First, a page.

Analysis: Differentiated Voting Rights in Europe
Over the past decade, a number of European governments have implemented or debated the use of different voting rights. Most recently, France in February of last year adopted the Florange Act, whereby shares that are registered for two years will automatically receive double voting rights. Prior to this, French companies were only allowed to grant such double voting rights to shareholders having registered their shares for at least two years, provided the companies had provisions in their articles of association explicitly allowing such a structure. For companies whose articles of association are silent on double voting rights, action is necessary to preclude the automatic granting of double voting rights by a shareholder-approved bylaw amendment. Bylaw amendments in France, either in the form of a management proposal or as a shareholder proposal, require the approval of two-thirds of voting rights to be enacted. Double voting rights will be the default rule.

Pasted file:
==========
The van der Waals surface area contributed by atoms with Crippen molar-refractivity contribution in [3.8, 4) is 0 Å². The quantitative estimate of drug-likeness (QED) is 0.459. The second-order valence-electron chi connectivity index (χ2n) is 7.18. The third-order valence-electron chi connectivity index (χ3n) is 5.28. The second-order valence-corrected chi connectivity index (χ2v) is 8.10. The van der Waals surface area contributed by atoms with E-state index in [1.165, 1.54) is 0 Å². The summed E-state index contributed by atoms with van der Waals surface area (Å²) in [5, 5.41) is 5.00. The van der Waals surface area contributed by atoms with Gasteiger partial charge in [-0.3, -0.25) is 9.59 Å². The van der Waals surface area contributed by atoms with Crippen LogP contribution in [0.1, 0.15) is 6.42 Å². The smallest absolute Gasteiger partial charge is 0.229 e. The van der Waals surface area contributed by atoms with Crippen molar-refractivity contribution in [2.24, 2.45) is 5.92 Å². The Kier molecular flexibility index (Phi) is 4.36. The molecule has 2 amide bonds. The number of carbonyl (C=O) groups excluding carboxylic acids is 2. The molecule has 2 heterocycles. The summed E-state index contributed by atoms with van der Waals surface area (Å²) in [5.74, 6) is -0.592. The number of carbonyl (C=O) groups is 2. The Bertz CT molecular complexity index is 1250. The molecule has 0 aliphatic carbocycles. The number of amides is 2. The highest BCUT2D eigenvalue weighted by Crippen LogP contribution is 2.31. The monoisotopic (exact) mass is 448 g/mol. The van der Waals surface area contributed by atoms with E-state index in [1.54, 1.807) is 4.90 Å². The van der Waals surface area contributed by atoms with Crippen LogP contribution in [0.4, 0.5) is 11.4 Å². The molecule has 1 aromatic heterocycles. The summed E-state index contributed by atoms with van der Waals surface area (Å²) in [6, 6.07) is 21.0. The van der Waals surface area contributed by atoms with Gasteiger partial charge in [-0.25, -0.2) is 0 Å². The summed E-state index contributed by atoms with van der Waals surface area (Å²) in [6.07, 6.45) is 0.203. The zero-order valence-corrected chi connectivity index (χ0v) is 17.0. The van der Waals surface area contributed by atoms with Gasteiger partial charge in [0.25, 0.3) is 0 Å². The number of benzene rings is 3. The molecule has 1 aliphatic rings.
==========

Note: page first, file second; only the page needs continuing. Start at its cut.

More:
The feasibility of the access to double voting rights is not the same for all shareholders and could be particularly challenging for non-French shareholders as double voting rights will be automatically granted by companies to all registered shareholders holding their shares in their own names (“nominatif pur”) for at least two years. On the contrary, companies do not have this kind of obligation toward financial intermediaries in case of registered shares managed by themselves (“nominatif administré”). In practice, this makes the acquisition of double-voting rights more complex for foreign registered shareholders.
Similarly, Italy last year introduced reforms for promoting long-term shareholder behavior through the mechanism of loyalty shares allowing Italian listed companies to grant up to a maximum of two votes per share to those shareholders who have continuously held their shares for at least two years (so-called “loyal shareholders”). Hence, the double voting rights will be granted no earlier than 24 months after shareholders’ approval, which means that it should apply as of 2017 proxy season.